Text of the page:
According to police reports, over the past four years, the month of January has proven to be one of the homicidal months each year, and this year seems to be following the same trend, as four murders were committed in the first two days of 2019.
Last year may have ended with the fewest homicides in decades, but it took only a few hours in the New Year to register the latter, sad statistics.
There was a time in Guyana when a single murder would shock the nation to its core, but not anymore. This kind of violence seems to be spiraling out of control. Murders have become so rampant in the country that some have regarded the occurrence as a norm. Everyone should be concerned with the brazenness of these murderers. It’s just as though they are demons in human form, whose motives for murder range from robbery to pure malice.
It was early in the New Year when the bodies of Harricharran Samaroo and his brother Premcharran Samaroo were found by their mother in her backyard. As reported, the brothers went over to their mother’s residence at Bush Lot Village on the Corentyne to usher in the New Year with her and an overseas-based Guyanese, who came in the country just a day prior. The family was planning to have a good time. However, fate had other plans. They could not have envisaged what was in store for them.
The brothers and the visitor were having a few drinks when three armed bandits with masks on their faces and with guns and knives, pounced on them. The younger brother was shot several times while his brother was mercilessly stabbed. Both succumbed to their injuries. The police have since issued bulletins for two men in relation to the savage killings.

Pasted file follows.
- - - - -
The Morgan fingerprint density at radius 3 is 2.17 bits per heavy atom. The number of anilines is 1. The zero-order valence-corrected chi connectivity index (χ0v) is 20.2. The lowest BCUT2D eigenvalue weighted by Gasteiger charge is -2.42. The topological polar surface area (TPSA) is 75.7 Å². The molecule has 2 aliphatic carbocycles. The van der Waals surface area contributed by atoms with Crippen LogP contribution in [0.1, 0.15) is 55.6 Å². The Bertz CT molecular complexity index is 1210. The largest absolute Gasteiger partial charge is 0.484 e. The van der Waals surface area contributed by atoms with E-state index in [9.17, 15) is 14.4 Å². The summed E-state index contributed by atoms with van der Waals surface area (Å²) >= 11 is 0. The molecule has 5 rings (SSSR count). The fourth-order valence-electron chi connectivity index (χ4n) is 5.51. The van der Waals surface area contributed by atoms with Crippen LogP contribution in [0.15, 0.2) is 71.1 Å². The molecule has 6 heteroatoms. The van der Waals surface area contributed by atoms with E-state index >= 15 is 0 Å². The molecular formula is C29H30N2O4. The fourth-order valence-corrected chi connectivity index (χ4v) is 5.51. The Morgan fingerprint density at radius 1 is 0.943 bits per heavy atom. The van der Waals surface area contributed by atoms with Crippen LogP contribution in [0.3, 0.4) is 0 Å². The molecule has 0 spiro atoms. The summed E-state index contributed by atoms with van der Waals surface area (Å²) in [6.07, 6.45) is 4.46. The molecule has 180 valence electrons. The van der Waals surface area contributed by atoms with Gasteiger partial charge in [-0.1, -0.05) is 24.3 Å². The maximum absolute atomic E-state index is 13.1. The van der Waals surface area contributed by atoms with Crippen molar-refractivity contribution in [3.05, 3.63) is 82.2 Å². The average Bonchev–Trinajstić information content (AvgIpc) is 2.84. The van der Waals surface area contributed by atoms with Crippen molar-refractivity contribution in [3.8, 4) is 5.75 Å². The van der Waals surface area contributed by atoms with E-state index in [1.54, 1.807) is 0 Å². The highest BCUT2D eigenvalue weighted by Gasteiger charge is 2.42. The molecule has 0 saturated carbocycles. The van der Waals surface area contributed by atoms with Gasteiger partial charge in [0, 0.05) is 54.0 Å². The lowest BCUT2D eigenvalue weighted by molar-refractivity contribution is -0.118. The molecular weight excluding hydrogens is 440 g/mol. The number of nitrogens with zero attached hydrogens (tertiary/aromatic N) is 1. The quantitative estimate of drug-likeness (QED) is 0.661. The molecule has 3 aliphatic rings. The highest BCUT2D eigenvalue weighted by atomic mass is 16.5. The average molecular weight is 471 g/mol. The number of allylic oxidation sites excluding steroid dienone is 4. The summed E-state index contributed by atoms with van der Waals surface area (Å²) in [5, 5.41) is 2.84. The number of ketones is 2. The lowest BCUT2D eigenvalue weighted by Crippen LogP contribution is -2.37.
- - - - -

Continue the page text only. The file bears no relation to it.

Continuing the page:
Still on the Corentyne, Guyana Defence Force lieutenant, Mark Bagot, was stabbed to death during a heated argument at a liquor shop. Initial reports stated that Bagot was imbibing with the assailant, identified as a 26-year-old Black Bush Polder, who turned himself in to the Police. The fourth murder occurred in Essequibo when a man from Cuyuni allegedly chopped his father-in-law to death. The victim, who was the community’s Toshao, had gone to the aid of his daughter, whom the suspect was beating.
The possibility of a never-ending cycle of violence cannot be far from anyone’s mind. People want more action and less talk from the authorities. They want results; and by now it is pellucid that the government alone cannot do it. It would be far more productive if all stakeholders were to come together to hold institutionalized discussions on solutions to the problem. The fact that most murders are committed by those in possession of guns suggests that there is the need to make it more difficult for such weapons to be obtained. The state must use its security apparatus effectively to protect the citizens from the vicious criminals who continue to murder the innocent almost daily.
Even as we sympathize with the relatives whose loved ones were murdered, we must also advocate for more to be done to identify the risk-factors and predispositions that have caused perpetrators to commit violent murders and other forms of crimes. At no time should society tolerate such brutal and senseless murders.
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